It was Saturday and we were at the Gap. Me, the kids and Nonie Denise (my mom).
I am not – thank God – a shopaholic by nature. I’m sure that if I were to win the lottery I’d immediately see the error of my ways up to this point, but that hasn’t happened yet.
The kids needed fall clothes and, for some reason, shopping for clothes makes me sweat. Literally. Why do they keep the store so hot? I get the chills in the refrigerated section of Trader Joe’s but at the Gap I’m suddenly aware of the function of my armpits.
“Luke, let’s try these pants on,” I said.
“No,” he said and dashed away.
At the same moment I saw Madeleine race over to the door. The Gap has those huge, heavy doors made entirely of glass so I didn’t think she’d be able to move them. Wrong. Before I reached her she had sandwiched herself behind one of the doors and when she tried to get out she ricocheted between the door and the wall of the vestibule.
Meanwhile, Luke decided there was no better idea than to screw around with the front window display. Crépe paper spheres hung delicately on transparent wires. If I didn’t interject, massacre would have been imminent.
“Get out of there!” I shouted. My voice sailed through the otherwise peaceful store, oblivious mothers here and there wheeling infant strollers and enjoying their cooing babies.
Madeleine followed her brother and began twirling and dancing in the window. I’m sure it looked sweet from the parking lot. If I saw a little girl and boy frolicking in a store window I’d think Oh how cute but I was convinced that the outwardly kind sales associate must have thought Hey lady, get a hold of your brats.
“Luke, you’ll get another sticker on your chart if you try these pants on. Come on, Buddy. Be a good listener.” We have a behavior chart on the fridge. It’s function is to reward Luke for being his delightful self, rather than not having a chart and scolding him ad nauseum when he’s his unbearable self.
Madeleine was slithering beneath all those low display tables they have at the Gap where they pile all the perfectly folded t-shirts in perfectly straight rows. Then we arrived. The perfection was no more.
I could see my daughter accumulate more and more dust bunnies on her shirt as she continued to slide around on the floor. If I hadn’t been so focused on clothing my son I’d have been cringing at what kind of germs were now all over her body. Don’t think the Hanta virus outbreak in Yellowstone didn’t cross my mind. It did.
All the while my mom was picking up sweaters and comparing the lengths of various pant legs. I would lose sight of her and then her fluffy head would bob up from behind a rack.
“Come on, Luke. Be a good sport,” she said, distantly.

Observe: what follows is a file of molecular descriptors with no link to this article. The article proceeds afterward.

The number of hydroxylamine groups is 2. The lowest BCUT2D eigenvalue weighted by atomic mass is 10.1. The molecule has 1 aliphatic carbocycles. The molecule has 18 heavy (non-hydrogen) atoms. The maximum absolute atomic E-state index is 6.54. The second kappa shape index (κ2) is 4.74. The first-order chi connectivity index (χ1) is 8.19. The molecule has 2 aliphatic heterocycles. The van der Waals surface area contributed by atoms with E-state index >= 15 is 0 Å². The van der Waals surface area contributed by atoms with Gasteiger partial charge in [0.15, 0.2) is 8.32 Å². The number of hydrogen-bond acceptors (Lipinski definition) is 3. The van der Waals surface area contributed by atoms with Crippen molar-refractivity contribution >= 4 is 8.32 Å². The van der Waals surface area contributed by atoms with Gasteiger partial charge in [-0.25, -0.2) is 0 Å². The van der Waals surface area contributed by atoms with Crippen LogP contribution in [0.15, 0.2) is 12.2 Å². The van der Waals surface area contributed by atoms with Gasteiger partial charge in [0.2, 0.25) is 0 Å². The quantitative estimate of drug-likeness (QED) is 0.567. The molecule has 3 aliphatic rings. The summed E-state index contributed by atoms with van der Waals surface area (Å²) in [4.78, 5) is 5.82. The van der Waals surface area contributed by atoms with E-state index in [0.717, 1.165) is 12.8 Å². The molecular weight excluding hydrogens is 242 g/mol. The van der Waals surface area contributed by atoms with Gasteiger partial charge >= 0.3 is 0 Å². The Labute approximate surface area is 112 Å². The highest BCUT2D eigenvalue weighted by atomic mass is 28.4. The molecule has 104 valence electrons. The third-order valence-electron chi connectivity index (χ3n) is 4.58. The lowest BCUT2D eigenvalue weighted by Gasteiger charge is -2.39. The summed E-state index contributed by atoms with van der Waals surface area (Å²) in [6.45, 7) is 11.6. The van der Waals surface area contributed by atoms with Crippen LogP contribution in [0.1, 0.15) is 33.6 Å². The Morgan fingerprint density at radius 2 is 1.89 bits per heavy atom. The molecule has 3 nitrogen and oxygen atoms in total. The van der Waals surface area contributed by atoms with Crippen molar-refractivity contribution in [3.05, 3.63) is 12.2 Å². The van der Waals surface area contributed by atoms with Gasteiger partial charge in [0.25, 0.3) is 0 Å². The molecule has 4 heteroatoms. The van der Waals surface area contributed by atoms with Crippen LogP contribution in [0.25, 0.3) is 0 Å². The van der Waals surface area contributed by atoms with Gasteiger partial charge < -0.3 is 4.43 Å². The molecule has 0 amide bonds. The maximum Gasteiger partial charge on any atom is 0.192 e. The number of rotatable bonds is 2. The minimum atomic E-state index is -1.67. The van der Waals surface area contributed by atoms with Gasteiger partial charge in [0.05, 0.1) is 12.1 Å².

It’s funny how grandmothers do that. They’ll offer verbal support while the child is being obstinate but clearly they’re off doing something else. To be a grandmother some day, won’t that be lovely? I can cuddle and squish the kids until they’re eyes bug out but when they’re even the tiniest bit obnoxious I can just float away and go on with my shopping and let my son or daughter worry about the bad behavior.
Now I was hotter than before and my TMJ was acting up since I’d eaten a panini for lunch and the bread was very chewy. Between the sweating and the soreness in my left temple I attempted to shove Luke into a pair of bright blue “skinny” jeans. He put one hand on my shoulder and the other on my head to balance himself. (Please enjoy the imagery of how totally disheveled my hair looked with Luke grabbing a clump of it.) When we finally got the pants on I saw that the effort had been in vane. With his shaggy hair cut and those tight jeans he reminded me of a Beatle. Paul, for sure.
Madeleine was now munching on a banana that my mom gave her from the snack bag. (Wherever we go, we bring snacks. Even to the grocery store. Otherwise I end up buying boxes of cookies or crackers that we already have 3 of in the pantry at home.)
“Madeleine, your turn. Look at this pretty purple shirt. Let’s try it,” I said.
“Ok,” she said. She loves trying on clothes.
The balancing act of a 2-year-old is more precarious than that of a 5-year-old.
Instantly, smooshed banana was against my neck and decollétage – if you can call it that. (The area where my cleavage is supposed to be looks more like it belongs to a tween than a 30-something woman. Oh, boobies…where did you run off to?)
Miracle of miracles, we ended up finding a few things that fit the kids and we left the store without tearing down any important decor. Madeleine did mix up a lot of the discount signs, though. (Dear Gap…Sorry about that.)
The whole experience made me think what a superb idea the internet is and what a great convenience online shopping is. It also left me thinking how lucky I am that my husband loves me – smooshed banana down my boobs and whatnot. At day’s end, I feel like a piece of paper that’s been crumpled up and then smoothed out again. From far way the paper looks like…well, paper. But up close it’s all crinkled. (Sigh.)